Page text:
An Italian firm at the centre of the multi-billion shillings’ dams’ scandal has denied reports that the company is bankrupt.
“Neither CMC di Ravenna or any of its subsidiaries have been declared bankrupt or insolvent. We remain absolutely committed to completing all the construction projects that are planned and underway in this country within the contracted timeframes,” the company said in an ad placed on the Standard Newspaper.
In a paid up newspaper advert, the company claims it has a track record of completing major construction projects to the highest standards.
“As of 2018, the company generated over 70 per cent of its turnover from its overseas operations. It has an orders portfolio that has risen to 4.5 billion Euros (Over Sh400 billion) and is currently active in approximately 40 countries in four continents, with more than 30 branches in the different countries where it operates including Kenya,” it said.
The firm’s statement comes barely a day after a court barred it from selling its assets to offset a loan it owes one of the local banks.
On Monday, Justice Francis Tuiyott granted orders stopping CMC Di Ravenna from transferring, selling or disposing of its assets until a suit by Barclays Bank of Kenya seeking to recover the loan is determined.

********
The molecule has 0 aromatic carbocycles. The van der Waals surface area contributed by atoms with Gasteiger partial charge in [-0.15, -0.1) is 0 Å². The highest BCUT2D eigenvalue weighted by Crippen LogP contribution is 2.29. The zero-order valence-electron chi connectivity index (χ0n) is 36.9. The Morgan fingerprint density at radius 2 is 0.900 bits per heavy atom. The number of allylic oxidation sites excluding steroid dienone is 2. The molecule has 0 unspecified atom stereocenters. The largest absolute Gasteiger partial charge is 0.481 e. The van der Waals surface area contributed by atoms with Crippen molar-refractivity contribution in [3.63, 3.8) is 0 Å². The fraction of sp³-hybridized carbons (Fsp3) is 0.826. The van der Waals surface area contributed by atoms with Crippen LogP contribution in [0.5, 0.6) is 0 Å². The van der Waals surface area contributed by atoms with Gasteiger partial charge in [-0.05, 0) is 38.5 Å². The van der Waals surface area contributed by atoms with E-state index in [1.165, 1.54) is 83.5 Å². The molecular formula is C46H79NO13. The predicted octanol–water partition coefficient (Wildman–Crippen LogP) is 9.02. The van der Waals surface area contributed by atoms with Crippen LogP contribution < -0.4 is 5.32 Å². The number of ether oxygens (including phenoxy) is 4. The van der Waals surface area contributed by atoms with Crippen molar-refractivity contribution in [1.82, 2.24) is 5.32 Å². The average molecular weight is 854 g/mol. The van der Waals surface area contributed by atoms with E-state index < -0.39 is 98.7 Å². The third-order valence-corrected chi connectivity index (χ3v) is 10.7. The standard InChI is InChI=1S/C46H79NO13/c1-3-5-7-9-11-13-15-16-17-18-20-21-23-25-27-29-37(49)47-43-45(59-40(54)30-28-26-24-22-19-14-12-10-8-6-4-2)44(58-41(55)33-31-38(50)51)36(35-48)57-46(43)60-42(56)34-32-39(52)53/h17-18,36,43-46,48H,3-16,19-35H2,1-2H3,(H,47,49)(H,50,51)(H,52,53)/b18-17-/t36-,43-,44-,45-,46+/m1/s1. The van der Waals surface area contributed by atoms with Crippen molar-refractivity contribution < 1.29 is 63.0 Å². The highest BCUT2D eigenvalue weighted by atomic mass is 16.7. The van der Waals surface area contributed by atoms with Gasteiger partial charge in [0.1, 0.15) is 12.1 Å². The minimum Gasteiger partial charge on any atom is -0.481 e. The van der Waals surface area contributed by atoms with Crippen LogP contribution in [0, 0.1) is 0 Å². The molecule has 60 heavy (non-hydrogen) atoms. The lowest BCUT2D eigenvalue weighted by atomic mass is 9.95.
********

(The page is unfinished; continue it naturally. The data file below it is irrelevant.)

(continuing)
Justice Tuiyott also ordered CMC Di Ravenna to surrender all the 98 vehicles and equipment it had already purchased for the construction of Arror and Kimwarer multi-purpose dams in Elgeyo Marakwet County for safe custody.
Barclays Bank, through Iseme, Kamau and Maema (IKM) Advocates, argued that it fears the company is about to go under before repaying Sh595,655,552 it borrowed to finance the purchase of the equipment.
Lawyer Kamau Karoli submitted that the company has already filed an insolvency case in Italy and that unless the court allows the bank to preserve the equipment, it will lose a substantial amount of money.
“Their insolvency case was admitted by the court in Italy which shows they are not in a position to settle the debt owed to the bank. They are likely to proceed and dispose off their assets without repaying the loan if let to go,” said Karoli.
The firm won three contracts for Itare Dam project, Arror Dam Project and Kimwarere Dam Project.
On the Itare Dam Project, it signed a contract of Sh28 billion with Rift Valley Water Service Board on 15/05/2015 and its completion date is set at May 2021. The company says it has completed 30 per cent of the work worth Sh7 billion.
On the Arror Multipurpose Dam Project, the firm signed a contract with Kerio Valley Development Authority on 05 /04/2017 and was paid an advance payment of Sh277, 407, 605 on 28/12/2017. The project was to take 60 months to complete.
CMC Di Ravenna faulted the slow pace of work at Itare Dam on delays from Kenyan authorities in granting the necessary project exemptions.
Additionally, it noted that the Rift Valley Water Service Board delayed in issuing a project commencement date and in acquiring the site.
“There have been delays in payments from the Rift Valley Water Service Board for the work already done, mostly due to delays in its need to ensure compliance with environmental and social issues,” it says.
It has not yet gained possession of the Arror and Kimwarer sites, but says it has initiated premobilisation activities such as setting operative offices, purchasing equipment and setting temporary accommodation for its staff.
The firm, which was formed in 1901 by a group of construction workers, said it has behaved with propriety and probity on all occasions and will cooperate fully with any relevant investigations.